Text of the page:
• icouldanddid

    Nothing could be more conducive toward developing your own morality than living alone on an uninhabited island. In such a context, one must survive alone, without anyone else in society bailing one out to give a false impression of the consequences of your actions. If a human being should somehow make it beyond infancy or early childhood on such an island, he would be confronted with the daily task of providing for his needs. That monumental task would require him to develop the first principle of a rational morality: focus on reality (identify facts, eschew self-pity and self-deception about the world around you). He would have to identify what plants or animals would be beneficial to his survival, how to acquire them (pick, plant, hunt, trap, kill), and how to prepare them. He would have to identify how to shelter himself from the elements and from wildlife, how to stay warm in a cold climate or cool in the baking sun. All of these tasks would require an unremitting commitment to reality and the methods of a rational being, an intransigent adherence to the highest moral virtues: focus, think, reason.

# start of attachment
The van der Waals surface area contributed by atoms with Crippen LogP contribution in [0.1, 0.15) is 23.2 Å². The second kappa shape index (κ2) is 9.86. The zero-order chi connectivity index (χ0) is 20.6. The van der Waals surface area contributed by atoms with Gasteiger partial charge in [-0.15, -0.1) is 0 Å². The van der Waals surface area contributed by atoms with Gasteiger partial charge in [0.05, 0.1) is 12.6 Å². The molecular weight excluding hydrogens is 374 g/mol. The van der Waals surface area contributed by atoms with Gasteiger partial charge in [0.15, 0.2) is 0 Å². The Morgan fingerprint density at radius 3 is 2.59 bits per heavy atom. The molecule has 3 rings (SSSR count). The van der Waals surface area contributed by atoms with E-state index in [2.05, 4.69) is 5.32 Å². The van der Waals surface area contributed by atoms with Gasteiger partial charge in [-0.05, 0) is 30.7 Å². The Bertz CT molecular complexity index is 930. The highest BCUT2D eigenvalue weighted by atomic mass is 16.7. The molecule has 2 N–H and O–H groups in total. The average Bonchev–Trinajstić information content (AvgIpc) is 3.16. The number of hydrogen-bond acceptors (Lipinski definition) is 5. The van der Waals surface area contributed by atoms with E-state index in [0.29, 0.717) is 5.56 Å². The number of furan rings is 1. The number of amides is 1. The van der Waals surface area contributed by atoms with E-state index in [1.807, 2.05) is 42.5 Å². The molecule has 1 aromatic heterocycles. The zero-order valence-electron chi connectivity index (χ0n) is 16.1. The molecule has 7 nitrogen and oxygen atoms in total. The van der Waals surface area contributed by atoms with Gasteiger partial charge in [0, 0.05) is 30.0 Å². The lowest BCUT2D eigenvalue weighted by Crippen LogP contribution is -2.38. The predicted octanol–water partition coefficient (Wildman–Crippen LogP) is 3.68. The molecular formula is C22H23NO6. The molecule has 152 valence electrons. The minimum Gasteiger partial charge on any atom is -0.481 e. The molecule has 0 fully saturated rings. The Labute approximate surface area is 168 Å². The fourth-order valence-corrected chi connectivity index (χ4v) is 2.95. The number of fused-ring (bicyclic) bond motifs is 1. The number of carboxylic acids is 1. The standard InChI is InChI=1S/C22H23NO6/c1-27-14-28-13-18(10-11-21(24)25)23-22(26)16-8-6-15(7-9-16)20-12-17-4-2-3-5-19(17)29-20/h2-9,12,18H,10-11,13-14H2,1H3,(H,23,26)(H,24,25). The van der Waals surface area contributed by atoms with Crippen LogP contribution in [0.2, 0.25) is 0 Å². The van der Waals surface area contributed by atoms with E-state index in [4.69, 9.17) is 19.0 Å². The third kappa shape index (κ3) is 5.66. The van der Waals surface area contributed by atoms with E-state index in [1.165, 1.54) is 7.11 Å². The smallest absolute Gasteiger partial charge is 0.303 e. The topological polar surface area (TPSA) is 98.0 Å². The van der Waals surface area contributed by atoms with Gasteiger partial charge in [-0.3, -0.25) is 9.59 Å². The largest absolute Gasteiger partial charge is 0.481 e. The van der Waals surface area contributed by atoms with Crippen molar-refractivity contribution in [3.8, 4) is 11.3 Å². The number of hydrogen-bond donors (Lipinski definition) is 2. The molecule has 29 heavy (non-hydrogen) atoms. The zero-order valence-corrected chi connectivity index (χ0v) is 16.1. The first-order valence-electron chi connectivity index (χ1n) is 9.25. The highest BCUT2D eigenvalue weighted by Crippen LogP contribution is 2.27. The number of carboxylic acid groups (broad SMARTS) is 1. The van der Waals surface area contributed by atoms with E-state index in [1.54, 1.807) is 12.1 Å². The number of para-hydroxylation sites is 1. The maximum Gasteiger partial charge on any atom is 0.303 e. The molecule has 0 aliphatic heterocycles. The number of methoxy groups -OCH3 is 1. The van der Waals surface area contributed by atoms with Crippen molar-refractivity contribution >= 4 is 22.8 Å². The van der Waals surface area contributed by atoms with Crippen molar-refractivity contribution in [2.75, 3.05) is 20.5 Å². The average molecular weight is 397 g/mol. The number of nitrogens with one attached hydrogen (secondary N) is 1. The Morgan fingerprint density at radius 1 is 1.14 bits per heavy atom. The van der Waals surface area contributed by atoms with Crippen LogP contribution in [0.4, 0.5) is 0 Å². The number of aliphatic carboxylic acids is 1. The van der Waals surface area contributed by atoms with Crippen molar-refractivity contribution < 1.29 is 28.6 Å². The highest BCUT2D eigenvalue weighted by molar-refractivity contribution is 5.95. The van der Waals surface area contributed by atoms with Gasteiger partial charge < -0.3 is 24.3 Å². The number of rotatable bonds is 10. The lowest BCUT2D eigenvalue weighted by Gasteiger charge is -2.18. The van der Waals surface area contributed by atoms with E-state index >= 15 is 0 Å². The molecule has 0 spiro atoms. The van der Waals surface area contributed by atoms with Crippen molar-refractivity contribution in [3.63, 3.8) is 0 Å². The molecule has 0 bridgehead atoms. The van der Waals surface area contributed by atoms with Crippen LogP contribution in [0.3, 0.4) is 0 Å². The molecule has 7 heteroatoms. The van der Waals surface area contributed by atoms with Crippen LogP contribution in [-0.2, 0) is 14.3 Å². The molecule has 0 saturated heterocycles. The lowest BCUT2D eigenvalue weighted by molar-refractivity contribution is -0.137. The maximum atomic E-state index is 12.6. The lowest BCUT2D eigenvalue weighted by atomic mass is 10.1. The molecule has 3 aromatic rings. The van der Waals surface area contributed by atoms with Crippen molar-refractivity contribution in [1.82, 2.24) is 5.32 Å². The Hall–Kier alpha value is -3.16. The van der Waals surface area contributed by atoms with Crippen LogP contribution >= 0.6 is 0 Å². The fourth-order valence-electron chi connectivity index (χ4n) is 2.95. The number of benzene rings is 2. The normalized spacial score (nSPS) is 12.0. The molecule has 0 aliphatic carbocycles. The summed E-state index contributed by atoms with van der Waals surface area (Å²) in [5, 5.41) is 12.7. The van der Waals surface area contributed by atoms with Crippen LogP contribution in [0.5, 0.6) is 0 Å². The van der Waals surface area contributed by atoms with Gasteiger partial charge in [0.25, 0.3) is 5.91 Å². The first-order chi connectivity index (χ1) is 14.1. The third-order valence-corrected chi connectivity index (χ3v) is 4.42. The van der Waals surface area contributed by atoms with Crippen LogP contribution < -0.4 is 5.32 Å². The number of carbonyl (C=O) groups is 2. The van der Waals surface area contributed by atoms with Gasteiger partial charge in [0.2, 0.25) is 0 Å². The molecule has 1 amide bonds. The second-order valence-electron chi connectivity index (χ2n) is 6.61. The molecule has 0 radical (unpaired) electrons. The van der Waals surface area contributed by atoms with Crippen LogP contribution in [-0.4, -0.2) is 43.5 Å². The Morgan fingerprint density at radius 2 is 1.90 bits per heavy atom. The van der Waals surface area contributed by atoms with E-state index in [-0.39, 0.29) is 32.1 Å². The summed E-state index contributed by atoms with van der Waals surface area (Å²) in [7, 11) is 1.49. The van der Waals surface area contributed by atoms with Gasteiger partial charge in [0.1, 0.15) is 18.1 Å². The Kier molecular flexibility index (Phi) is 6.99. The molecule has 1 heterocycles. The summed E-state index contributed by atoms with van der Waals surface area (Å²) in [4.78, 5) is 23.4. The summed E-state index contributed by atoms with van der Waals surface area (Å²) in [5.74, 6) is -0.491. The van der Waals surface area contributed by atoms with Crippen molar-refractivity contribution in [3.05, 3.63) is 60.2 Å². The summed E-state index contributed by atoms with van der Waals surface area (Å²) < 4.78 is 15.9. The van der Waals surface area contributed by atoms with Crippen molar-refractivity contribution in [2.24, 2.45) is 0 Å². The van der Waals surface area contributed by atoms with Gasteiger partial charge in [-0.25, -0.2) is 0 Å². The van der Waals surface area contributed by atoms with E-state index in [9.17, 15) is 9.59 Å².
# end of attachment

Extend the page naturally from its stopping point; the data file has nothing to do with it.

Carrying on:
In society, a person is exposed to the existing moral theories, but the responsibility of adhering to the above virtues is no less critical. Obtaining one’s moral code from the social milieu, without individual thought or criticism, has been responsible for the worst moral crimes: Consider an unthinking Southerner during the time of slavery in the United States. Or consider an unthinking German during the Third Reich. I am not arguing that each person is capable of developing a fully worked out moral code. What I am arguing is that morality is a responsibility and an attribute of the individual. Even where moral codes already exist, thinking critically allows the individual to choose between racism and the Declaration of Independence, between Nazism and individual rights. If the right alternative in morality doesn’t exist, the individual mind affords one the ability to reject what one knows to be irrational, to keep searching, and to develop a morality of one’s own to live by (rudimentary as it may be).